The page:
The Political Economy of Transnational Egg Donation: The Case of Ukrainian Market of Eggs
Anthropological research in different settings suggests that the globalization of assisted reproductive technologies (ARTs) and “reproductive tourism” associated with it reinforce global and local inequalities. In particular, scholars have demonstrated how class, gender, racial and national hierarchies are reproduced by the growing tendency in the North America and Western Europe to offshore egg donation and surrogacy beyond their borders. From the perspective of political economy, these stratifications of reproduction reflect the social relations of labor. The present study is the first to analyze the means of production and relations of labor associated with the emergence of Ukraine as a new market of reproductive materials and bioavailable workers oriented specifically toward (West) European purchasers. This paper focuses on the transnational flows of donor eggs harvested in Ukraine and reproductive travel of the Ukrainian egg donors who participate in international egg donation arrangements. I examine the processes through which human reproductive materials become commodities produced under the alienating conditions of capitalism and exchanged on the global market of assisted reproductive technologies. By exploring the implications of this valorization process for the egg donors in Ukraine, I reveal how it relies on the unacknowledged reproductive labor of economically disadvantaged women that allows for the accumulation of capital, through the production of surplus value of eggs and economic surplus value for the clinics and agencies. As a result, I investigate how the material conditions required for the production, exchange and use of the female reproductive cells, structure the experiences of egg donors in Ukraine as precarious laborers in the global economy by reinforcing the invisibility of their labor and disposability of their bodies. The paper is based on the participant observation at the fertility unit/egg bank in Ukraine, 54 interviews with egg donors and surrogate mothers from Ukraine and 35 interviews with medical professionals and recruitment agents.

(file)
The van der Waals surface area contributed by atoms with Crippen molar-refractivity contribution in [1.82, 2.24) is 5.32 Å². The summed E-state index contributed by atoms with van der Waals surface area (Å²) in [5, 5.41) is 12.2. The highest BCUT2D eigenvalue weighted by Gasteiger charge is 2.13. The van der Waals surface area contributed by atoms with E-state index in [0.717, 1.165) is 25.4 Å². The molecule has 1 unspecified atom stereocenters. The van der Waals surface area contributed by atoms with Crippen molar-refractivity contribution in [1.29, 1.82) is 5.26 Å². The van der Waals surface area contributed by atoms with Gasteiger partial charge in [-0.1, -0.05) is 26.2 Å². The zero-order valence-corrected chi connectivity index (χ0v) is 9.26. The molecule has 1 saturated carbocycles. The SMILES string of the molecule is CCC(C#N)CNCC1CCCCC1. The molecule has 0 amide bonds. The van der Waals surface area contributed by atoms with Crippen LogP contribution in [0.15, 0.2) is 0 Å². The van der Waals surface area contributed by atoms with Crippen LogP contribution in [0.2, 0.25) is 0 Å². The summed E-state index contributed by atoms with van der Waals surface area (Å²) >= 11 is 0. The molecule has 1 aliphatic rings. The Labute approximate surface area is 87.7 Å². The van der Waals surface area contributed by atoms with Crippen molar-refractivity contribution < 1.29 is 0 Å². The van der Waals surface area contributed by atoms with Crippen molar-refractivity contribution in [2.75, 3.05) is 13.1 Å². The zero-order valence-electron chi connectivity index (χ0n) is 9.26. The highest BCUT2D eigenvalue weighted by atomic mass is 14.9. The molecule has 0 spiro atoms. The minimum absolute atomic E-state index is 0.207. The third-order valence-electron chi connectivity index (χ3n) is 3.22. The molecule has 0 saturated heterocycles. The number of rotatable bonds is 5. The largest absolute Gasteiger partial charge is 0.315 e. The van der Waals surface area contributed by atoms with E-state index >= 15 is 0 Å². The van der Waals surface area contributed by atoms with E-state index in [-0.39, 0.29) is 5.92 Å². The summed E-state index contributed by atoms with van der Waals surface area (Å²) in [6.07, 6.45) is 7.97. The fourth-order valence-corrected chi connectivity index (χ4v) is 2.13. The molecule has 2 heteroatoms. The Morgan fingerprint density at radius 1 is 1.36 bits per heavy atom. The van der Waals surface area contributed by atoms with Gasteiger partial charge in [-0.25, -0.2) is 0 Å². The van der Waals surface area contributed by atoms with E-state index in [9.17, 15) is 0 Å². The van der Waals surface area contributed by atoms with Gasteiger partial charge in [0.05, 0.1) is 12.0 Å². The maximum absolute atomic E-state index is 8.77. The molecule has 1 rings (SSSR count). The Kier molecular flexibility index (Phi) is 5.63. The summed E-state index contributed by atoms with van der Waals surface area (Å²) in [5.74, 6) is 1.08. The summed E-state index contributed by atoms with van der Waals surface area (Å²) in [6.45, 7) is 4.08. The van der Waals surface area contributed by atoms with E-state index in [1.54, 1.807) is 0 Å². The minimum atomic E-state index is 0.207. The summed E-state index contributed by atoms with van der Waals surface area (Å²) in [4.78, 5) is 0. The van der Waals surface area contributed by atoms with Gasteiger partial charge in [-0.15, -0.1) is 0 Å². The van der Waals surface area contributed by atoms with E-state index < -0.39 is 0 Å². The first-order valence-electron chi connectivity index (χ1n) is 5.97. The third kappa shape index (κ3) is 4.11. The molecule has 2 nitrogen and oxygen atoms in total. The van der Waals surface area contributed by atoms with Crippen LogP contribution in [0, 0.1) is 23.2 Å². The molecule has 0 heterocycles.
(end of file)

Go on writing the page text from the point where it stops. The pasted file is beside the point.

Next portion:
Polina Vlasenko is pursuing PhD degree in medical anthropology at Indiana University Bloomington. She received her BA degree in Political Science from the National University of “Kyiv-Mohyla Academy” in Ukraine and MA degree in Social Studies of Gender from Lund University in Sweden. Her research interests include production of biomedical knowledge about women’s fertility, biopolitics and population governance, assisted conception and new forms of kinship, as well as commodification and traffic of
human organs, tissues and cells. Specifically, her dissertation project explores the experiences of the Ukrainian women who take part in cross-border ova-donation arrangements.